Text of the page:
Prairie View A&M students have mixed opinions on the issue.

"The students could be punished by fines. I don't think they should have to go to jail." said Quillindria Dotson, a senior psychology major.

Desiree Wyatt, a senior marketing major, said she felt the situation reflected problems with the system. "The Financial Aid Department at Prairie View is screwed up and messy. They give the students who work there too much authority and leeway in finding out how the system operates.

However, Wyatt said she felt the situation would have been treated differently if it had occurred at another university.

"They regulate Prairie View so much as it relates to money. Because it's a black university, it's getting all of the publicity," Wyatt said.

McDonald said the case could come to trial in late March. He said none of the students has turned themselves in as of last Friday.






By Ivana Segvic

Daily Cougar

At 17 she was a piano player. At 18 she won a vocal competition. At 22 she was at La Scala launching her international career with the performance of Violetta in La Traviata. The exploding rise to success is proof enough that Tiziana Fabbricini is one of the hottest young opera stars around.

She was born in Asti, Italy. When she was young she went to a piano conservatory. But fate played her role when the Maestro heard Fabbricini sing. "The Maestro listened to my voice and he said 'Hmmm. . . you MUST sing!'" Because of that one day the Houston Grand Opera now welcomes her as Lucia in Donizetti's Lucia Di Lammermoor.

Fabbricini said that the Wortham Theater is a wonderful place. "The Theater is big. I like to work in a big theater. And the acoustics are real good," she said gesturing with her hands.

However, she says opening night didn't go quite like she had wanted it to. "In the first performance, I had to prove myself to the public. The public was expecting a light voice because that is Lucia's character. But I have a much more dramatic voice. So on the second performance I sang my won way and it was a lot better," she said with a smile.

Although her job is exciting, she says that it is also very difficult. "Every singer gets nervous. Different things occur on stage. Different emotions, different feelings . . . The public doesn't understand what the singer is feeling. It is a hard job, there is a risk every time."

In many reviews, Fabbricini has been compared to the great Maria Callas. However, she doesn't find this very positive. "It is an honor to be compared to someone so great, but I'm singing in my own voice. I don't copy anything. The comparison is too big. Its difficult and dangerous," she said.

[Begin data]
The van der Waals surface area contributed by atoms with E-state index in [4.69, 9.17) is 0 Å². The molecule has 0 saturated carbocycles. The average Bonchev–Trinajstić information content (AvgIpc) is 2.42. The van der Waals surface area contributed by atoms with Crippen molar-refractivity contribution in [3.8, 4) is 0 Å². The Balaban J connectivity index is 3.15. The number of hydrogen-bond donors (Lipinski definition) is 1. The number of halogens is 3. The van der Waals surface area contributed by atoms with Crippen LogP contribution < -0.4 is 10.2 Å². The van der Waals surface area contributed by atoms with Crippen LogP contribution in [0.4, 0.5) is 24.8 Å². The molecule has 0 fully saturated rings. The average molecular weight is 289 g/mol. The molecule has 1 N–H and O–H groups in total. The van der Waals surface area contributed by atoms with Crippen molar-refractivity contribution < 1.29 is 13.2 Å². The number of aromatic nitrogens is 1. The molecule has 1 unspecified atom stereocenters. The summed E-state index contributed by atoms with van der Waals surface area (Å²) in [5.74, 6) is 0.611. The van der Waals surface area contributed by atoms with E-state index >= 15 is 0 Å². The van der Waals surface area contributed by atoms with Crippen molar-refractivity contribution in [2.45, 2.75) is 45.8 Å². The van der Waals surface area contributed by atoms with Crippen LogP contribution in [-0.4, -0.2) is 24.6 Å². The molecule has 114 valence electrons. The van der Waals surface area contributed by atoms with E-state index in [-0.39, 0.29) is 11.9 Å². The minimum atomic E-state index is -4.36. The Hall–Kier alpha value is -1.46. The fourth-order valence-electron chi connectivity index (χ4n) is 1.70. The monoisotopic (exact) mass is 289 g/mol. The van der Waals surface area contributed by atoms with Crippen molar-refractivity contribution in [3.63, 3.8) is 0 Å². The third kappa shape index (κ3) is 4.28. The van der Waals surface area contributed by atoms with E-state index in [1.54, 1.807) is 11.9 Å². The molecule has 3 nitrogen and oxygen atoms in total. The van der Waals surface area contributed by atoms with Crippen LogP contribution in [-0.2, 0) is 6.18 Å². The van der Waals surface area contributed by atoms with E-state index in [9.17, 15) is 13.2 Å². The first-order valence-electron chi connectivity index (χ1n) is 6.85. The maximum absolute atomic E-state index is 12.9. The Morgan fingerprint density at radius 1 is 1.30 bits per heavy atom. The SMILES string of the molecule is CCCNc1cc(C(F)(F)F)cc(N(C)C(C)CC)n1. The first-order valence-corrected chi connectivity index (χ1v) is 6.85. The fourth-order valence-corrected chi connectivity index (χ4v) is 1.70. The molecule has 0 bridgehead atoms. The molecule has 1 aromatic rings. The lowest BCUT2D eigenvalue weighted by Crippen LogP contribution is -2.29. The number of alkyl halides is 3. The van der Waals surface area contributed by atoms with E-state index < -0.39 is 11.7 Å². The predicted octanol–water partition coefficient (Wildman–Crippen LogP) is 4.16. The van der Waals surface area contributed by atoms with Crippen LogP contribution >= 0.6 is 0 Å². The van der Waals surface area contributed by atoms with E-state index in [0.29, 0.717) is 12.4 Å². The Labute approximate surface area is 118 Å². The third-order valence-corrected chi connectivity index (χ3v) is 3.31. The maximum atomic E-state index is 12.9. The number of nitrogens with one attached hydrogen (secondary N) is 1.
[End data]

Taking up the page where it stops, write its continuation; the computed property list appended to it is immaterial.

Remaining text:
She feels students need to attend operas to discover their charm. "Try an easy opera first. Lucia-no. Traviata-yes.

Fabbricini has performed in Vienna, Hamburg, Berlin and Bavarian State operas. She recorded La Traviata in the La Scala tour to Seville on Sony classics on CD and video. Last season she debuted at the Metropolitan opera in the season opening premire of La Traviata with Placido Doming conducting.

It appears that all eyes are on this young star as Houston watches her grow. Her upcoming plans include a revival of Manon Lescaut at the Vienna State Opera, a French debut as Violetta is Lyon and Tosca in Munich. Next season she plans to return to La Scala for La Traviata. Through February 5, she will play the title role of Donizetti's Lucia in her HGO debut.






by Ivana Segvic

Daily Cougar Staff

Campus Contusion

At last we are into the second week of yet another semester of the quest for brains, courage to face the economy after college and a heart to understand the workings of Bill Clinton. Yes, the path down that yellow brick road is a long one (longer for some than others.) And of course, it is filled with struggles, misunderstandings and complaints.

However, this semester, the Daily Cougar is prepared to hear you out. We will be that light at the end of the tunnel. From now on, you can write to us with your campus problems and be heard at last. It’s not a "Dear Abby" column, but problems dealing with the university are what we will address.

Take the case of A.B. Why, just last week, we were welcomed by the jaws of Add/Drop. Actually, it would be quite a shame to cut the traditional nerve-wrecking, craziness we all know so well.

But back to the A.B. case. This communications senior who is graduating in December desperately tried to get into a class required for her major. She did the responsible thing and registered by priority registration, but still didn't get into the class.

So last week on Monday she sat in on the class she needed. The class had 30 people registered and only about 20 showed up on the first day. The professor added about four students who are graduating this semester and told four other students to return on Wednesday and that she might possibly add them to the class. A.B. returned on Wednesday to find that five students had added the class in Add/Drop. When she spoke to the professor, she was told there was no way to get into the class, so she walked out disappointed and quite angered.

It is a bit angering to see how difficult it is for even seniors to find a place in their classes. Sometimes it’s a little frustrating to see juniors sitting in classes seniors need for graduation. But that's the way the ball bounces. Last summer, classes were cut because the university did not have enough funds. Kind of makes you wonder when you drive down Cullen and see the wonderful $30 million, air-conditioned football practice facility that slowly popped up from the ground while we were gone during Christmas break.